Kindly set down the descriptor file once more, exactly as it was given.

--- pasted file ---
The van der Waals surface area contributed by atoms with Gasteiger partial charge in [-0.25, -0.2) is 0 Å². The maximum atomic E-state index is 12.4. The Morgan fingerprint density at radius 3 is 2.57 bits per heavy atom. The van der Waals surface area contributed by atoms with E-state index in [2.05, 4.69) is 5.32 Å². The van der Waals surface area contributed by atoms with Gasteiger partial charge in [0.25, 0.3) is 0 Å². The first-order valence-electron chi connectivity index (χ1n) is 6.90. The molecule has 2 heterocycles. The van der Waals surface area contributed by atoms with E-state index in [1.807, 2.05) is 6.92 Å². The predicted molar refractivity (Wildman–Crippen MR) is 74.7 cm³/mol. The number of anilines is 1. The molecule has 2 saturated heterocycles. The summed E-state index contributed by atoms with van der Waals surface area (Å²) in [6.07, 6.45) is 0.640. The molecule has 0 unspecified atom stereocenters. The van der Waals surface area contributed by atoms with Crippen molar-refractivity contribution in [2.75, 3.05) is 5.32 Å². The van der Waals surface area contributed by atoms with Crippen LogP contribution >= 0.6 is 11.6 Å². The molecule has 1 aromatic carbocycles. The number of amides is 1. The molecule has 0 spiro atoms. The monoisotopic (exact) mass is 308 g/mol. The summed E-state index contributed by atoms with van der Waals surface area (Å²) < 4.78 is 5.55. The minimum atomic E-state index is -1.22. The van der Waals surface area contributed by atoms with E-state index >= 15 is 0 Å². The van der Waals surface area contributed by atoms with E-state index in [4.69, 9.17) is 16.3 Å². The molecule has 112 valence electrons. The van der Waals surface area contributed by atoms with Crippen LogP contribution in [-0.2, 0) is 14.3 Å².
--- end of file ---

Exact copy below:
The van der Waals surface area contributed by atoms with Gasteiger partial charge in [-0.25, -0.2) is 0 Å². The maximum atomic E-state index is 12.4. The Morgan fingerprint density at radius 3 is 2.57 bits per heavy atom. The van der Waals surface area contributed by atoms with E-state index in [2.05, 4.69) is 5.32 Å². The van der Waals surface area contributed by atoms with Gasteiger partial charge in [0.25, 0.3) is 0 Å². The first-order valence-electron chi connectivity index (χ1n) is 6.90. The molecule has 2 heterocycles. The van der Waals surface area contributed by atoms with E-state index in [1.807, 2.05) is 6.92 Å². The predicted molar refractivity (Wildman–Crippen MR) is 74.7 cm³/mol. The number of anilines is 1. The molecule has 2 saturated heterocycles. The summed E-state index contributed by atoms with van der Waals surface area (Å²) in [6.07, 6.45) is 0.640. The molecule has 0 unspecified atom stereocenters. The van der Waals surface area contributed by atoms with Crippen molar-refractivity contribution in [2.75, 3.05) is 5.32 Å². The van der Waals surface area contributed by atoms with Crippen LogP contribution >= 0.6 is 11.6 Å². The molecule has 1 aromatic carbocycles. The number of amides is 1. The molecule has 0 spiro atoms. The monoisotopic (exact) mass is 308 g/mol. The summed E-state index contributed by atoms with van der Waals surface area (Å²) < 4.78 is 5.55. The minimum atomic E-state index is -1.22. The van der Waals surface area contributed by atoms with E-state index >= 15 is 0 Å². The van der Waals surface area contributed by atoms with E-state index in [4.69, 9.17) is 16.3 Å². The molecule has 112 valence electrons. The van der Waals surface area contributed by atoms with Crippen LogP contribution in [-0.2, 0) is 14.3 Å².